The most important step is early diagnosis and appropriate treatment. A simple urinalysis can be done immediately to identify an infection, so it’s important to have a urinalysis test done at the first sign of UTI symptoms. 

A urine culture can then be done which will identify the bacteria responsible for the urinary infection. The lab can then test the bacteria against multiple antibiotics to ensure the correct antibiotic is used for treatment. 

Home remedies such as AZO may help reduce symptoms but do not actually treat the infection (which typically requires an antibiotic). 


1. Maintain blood sugar control. This is an important first step in preventing UTIs. To manage your blood sugar levels, eat a healthy diet, get exercise, and maintain a healthy weight.


2. Drink plenty of water. Staying hydrated will help maintain urine output which can clear out bacteria and keep your urinary system functioning properly. It can also help lower the acidity of your urine (dehydration causes concentrated urine) which lessens the number of times you need to void your bladder.


3. Practice proper hygiene. For women, it is important to practice good hygiene since bacteria can enter the urinary tract much easier than in men. Shower or bathe 2-3 times a week and use mild soaps.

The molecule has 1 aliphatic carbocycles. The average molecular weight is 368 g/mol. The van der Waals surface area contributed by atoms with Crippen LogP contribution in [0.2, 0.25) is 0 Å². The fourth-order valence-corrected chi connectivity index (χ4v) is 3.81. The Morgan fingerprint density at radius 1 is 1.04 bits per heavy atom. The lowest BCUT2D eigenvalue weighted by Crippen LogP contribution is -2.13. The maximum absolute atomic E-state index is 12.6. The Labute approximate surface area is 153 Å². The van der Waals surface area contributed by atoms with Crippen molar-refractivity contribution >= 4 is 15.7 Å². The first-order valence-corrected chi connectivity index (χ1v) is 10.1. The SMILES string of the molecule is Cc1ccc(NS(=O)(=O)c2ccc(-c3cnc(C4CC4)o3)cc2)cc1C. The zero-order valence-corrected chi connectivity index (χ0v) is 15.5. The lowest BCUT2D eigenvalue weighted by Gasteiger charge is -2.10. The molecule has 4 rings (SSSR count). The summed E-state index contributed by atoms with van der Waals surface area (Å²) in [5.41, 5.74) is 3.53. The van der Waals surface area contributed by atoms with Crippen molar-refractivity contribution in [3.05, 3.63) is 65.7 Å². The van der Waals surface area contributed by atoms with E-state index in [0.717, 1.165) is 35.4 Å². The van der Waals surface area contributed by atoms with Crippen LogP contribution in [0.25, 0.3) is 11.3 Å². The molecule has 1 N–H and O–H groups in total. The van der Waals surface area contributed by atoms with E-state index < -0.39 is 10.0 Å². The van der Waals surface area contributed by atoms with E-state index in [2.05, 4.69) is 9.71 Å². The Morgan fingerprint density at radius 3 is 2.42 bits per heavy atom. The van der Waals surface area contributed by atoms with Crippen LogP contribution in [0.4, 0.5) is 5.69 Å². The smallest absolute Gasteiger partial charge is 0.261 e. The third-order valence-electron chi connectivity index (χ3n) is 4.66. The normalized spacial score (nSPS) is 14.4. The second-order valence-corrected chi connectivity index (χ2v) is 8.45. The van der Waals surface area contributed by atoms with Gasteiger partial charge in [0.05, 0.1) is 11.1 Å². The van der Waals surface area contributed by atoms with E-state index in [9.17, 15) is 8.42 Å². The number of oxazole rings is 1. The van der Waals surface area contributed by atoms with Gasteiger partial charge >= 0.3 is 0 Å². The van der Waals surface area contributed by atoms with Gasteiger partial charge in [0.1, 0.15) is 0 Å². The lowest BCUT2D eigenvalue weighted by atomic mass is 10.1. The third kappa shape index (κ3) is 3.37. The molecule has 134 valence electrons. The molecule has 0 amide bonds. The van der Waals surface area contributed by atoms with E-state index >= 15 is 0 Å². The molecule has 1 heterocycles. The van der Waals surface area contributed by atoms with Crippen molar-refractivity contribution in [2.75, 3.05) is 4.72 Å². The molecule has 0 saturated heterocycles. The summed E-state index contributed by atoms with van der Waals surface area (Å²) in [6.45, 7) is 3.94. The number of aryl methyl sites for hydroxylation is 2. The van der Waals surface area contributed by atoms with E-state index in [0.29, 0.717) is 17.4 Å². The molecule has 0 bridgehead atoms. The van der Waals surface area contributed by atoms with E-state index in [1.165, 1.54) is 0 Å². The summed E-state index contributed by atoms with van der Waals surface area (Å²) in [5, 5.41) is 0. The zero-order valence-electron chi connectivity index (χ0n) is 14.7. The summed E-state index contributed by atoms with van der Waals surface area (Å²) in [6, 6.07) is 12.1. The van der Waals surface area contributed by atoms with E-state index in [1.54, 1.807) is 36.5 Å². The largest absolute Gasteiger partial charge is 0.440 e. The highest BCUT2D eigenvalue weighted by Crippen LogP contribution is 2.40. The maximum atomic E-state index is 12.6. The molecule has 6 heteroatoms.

4. Use a Continuous Glucose Monitor. If you have type 1 diabetes or type 2 diabetes, you may qualify to receive a Continuous Glucose Monitor (CGM) through insurance. CGMs are great diabetes management tools that make measuring your blood glucose levels easy without painful finger pricks. They also prevent episodes of low blood sugar and high blood sugar levels by warning you when levels are too high or low.


If you’d like to see if you qualify for a low-cost CGM through insurance, fill out our Eligibility Form. It takes less than 5 minutes and after submitting the form, one of our Diabetes Experts will reach out to confirm your eligibility. Then, your CGM supplies will be shipped to your door every month and you’ll get reminded when it’s time to refill your items.

Why You'll Love Working With Aeroflow Diabetes

Dr. Victor Marlar, MD

Dr. Victor Marlar M.D. is a board-certified Endocrinologist who specializes in Diabetes & Metabolism, as well as Internal Medicine. He is an Author and Medical Advisor for Aeroflow Urology. He received his degree from the University of Mississippi School of Medicine in 2005 and has been practicing medicine for over 17 years. He held a fellowship in Endocrinology and a residency in Internal Medicine from the University of Mississippi Medical Center. His subspecialties include Adrenal Disease, Parathyroids, Pituitary Disorders, Neuroendocrinology, and Thyroids. Dr. Marlar is also associated with Mission Hospital and Mission Children’s Hospital.


Information provided on the Aeroflow Diabetes website is not intended as a substitute for medical advice or care from a healthcare professional. Aeroflow recommends consulting your healthcare provider if you are experiencing medical issues relating to diabetes care.